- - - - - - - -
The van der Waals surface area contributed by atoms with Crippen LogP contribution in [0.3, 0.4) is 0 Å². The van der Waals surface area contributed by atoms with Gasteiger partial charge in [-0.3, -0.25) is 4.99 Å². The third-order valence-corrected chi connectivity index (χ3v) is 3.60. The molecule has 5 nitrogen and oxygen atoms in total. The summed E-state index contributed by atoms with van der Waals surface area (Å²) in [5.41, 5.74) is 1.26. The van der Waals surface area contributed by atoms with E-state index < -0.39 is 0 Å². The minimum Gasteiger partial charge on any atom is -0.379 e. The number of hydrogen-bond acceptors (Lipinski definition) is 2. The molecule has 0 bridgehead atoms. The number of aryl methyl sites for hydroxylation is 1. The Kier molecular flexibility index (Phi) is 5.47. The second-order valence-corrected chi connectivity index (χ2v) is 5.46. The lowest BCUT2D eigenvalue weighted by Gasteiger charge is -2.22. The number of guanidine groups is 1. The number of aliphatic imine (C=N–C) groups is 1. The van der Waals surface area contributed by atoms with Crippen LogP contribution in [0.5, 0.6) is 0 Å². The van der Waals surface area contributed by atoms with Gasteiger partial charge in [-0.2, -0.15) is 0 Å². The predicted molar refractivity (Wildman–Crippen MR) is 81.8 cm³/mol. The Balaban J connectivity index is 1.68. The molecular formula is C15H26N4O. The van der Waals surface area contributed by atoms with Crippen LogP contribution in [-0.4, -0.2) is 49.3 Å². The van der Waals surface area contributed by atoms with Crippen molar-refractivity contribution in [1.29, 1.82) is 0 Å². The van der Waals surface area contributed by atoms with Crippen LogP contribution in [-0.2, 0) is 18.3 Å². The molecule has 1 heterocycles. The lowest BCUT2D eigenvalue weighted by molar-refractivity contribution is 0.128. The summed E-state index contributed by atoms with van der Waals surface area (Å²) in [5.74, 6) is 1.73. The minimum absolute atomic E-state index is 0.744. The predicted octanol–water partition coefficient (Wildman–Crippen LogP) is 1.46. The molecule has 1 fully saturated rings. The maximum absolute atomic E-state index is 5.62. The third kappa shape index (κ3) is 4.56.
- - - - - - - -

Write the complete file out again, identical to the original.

The van der Waals surface area contributed by atoms with Crippen LogP contribution in [0.3, 0.4) is 0 Å². The van der Waals surface area contributed by atoms with Gasteiger partial charge in [-0.3, -0.25) is 4.99 Å². The third-order valence-corrected chi connectivity index (χ3v) is 3.60. The molecule has 5 nitrogen and oxygen atoms in total. The summed E-state index contributed by atoms with van der Waals surface area (Å²) in [5.41, 5.74) is 1.26. The van der Waals surface area contributed by atoms with E-state index < -0.39 is 0 Å². The minimum Gasteiger partial charge on any atom is -0.379 e. The number of hydrogen-bond acceptors (Lipinski definition) is 2. The molecule has 0 bridgehead atoms. The number of aryl methyl sites for hydroxylation is 1. The Kier molecular flexibility index (Phi) is 5.47. The second-order valence-corrected chi connectivity index (χ2v) is 5.46. The lowest BCUT2D eigenvalue weighted by Gasteiger charge is -2.22. The number of guanidine groups is 1. The number of aliphatic imine (C=N–C) groups is 1. The van der Waals surface area contributed by atoms with Crippen LogP contribution in [0.5, 0.6) is 0 Å². The van der Waals surface area contributed by atoms with Gasteiger partial charge in [-0.2, -0.15) is 0 Å². The predicted molar refractivity (Wildman–Crippen MR) is 81.8 cm³/mol. The Balaban J connectivity index is 1.68. The molecular formula is C15H26N4O. The van der Waals surface area contributed by atoms with Crippen LogP contribution in [-0.4, -0.2) is 49.3 Å². The van der Waals surface area contributed by atoms with Crippen molar-refractivity contribution in [1.29, 1.82) is 0 Å². The van der Waals surface area contributed by atoms with Crippen LogP contribution in [-0.2, 0) is 18.3 Å². The molecule has 1 heterocycles. The lowest BCUT2D eigenvalue weighted by molar-refractivity contribution is 0.128. The summed E-state index contributed by atoms with van der Waals surface area (Å²) in [5.74, 6) is 1.73. The minimum absolute atomic E-state index is 0.744. The predicted octanol–water partition coefficient (Wildman–Crippen LogP) is 1.46. The molecule has 1 fully saturated rings. The maximum absolute atomic E-state index is 5.62. The third kappa shape index (κ3) is 4.56.